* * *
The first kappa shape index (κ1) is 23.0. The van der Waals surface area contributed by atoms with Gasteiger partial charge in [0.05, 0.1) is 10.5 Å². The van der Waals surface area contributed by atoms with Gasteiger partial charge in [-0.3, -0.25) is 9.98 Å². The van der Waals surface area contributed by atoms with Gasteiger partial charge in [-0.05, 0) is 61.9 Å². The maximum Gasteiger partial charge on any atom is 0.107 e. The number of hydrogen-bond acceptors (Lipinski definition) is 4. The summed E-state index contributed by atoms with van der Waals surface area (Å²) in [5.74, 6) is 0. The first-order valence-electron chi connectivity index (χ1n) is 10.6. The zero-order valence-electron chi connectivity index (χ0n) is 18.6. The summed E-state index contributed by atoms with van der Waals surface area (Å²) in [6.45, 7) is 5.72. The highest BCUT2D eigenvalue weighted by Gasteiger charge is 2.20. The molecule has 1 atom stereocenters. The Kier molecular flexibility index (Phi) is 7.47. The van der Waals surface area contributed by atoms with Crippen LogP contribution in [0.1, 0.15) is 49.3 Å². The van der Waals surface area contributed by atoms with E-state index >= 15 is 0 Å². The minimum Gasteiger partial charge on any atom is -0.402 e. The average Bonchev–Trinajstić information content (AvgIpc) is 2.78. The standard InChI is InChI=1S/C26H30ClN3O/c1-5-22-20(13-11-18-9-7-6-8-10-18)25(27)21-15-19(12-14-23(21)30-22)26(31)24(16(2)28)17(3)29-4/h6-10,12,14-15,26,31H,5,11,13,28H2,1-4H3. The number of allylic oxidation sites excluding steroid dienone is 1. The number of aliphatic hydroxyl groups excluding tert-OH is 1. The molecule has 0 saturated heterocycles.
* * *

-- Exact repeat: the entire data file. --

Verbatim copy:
The first kappa shape index (κ1) is 23.0. The van der Waals surface area contributed by atoms with Gasteiger partial charge in [0.05, 0.1) is 10.5 Å². The van der Waals surface area contributed by atoms with Gasteiger partial charge in [-0.3, -0.25) is 9.98 Å². The van der Waals surface area contributed by atoms with Gasteiger partial charge in [-0.05, 0) is 61.9 Å². The maximum Gasteiger partial charge on any atom is 0.107 e. The number of hydrogen-bond acceptors (Lipinski definition) is 4. The summed E-state index contributed by atoms with van der Waals surface area (Å²) in [5.74, 6) is 0. The first-order valence-electron chi connectivity index (χ1n) is 10.6. The zero-order valence-electron chi connectivity index (χ0n) is 18.6. The summed E-state index contributed by atoms with van der Waals surface area (Å²) in [6.45, 7) is 5.72. The highest BCUT2D eigenvalue weighted by Gasteiger charge is 2.20. The molecule has 1 atom stereocenters. The Kier molecular flexibility index (Phi) is 7.47. The van der Waals surface area contributed by atoms with Crippen LogP contribution in [0.1, 0.15) is 49.3 Å². The van der Waals surface area contributed by atoms with E-state index >= 15 is 0 Å². The minimum Gasteiger partial charge on any atom is -0.402 e. The average Bonchev–Trinajstić information content (AvgIpc) is 2.78. The standard InChI is InChI=1S/C26H30ClN3O/c1-5-22-20(13-11-18-9-7-6-8-10-18)25(27)21-15-19(12-14-23(21)30-22)26(31)24(16(2)28)17(3)29-4/h6-10,12,14-15,26,31H,5,11,13,28H2,1-4H3. The number of allylic oxidation sites excluding steroid dienone is 1. The number of aliphatic hydroxyl groups excluding tert-OH is 1. The molecule has 0 saturated heterocycles.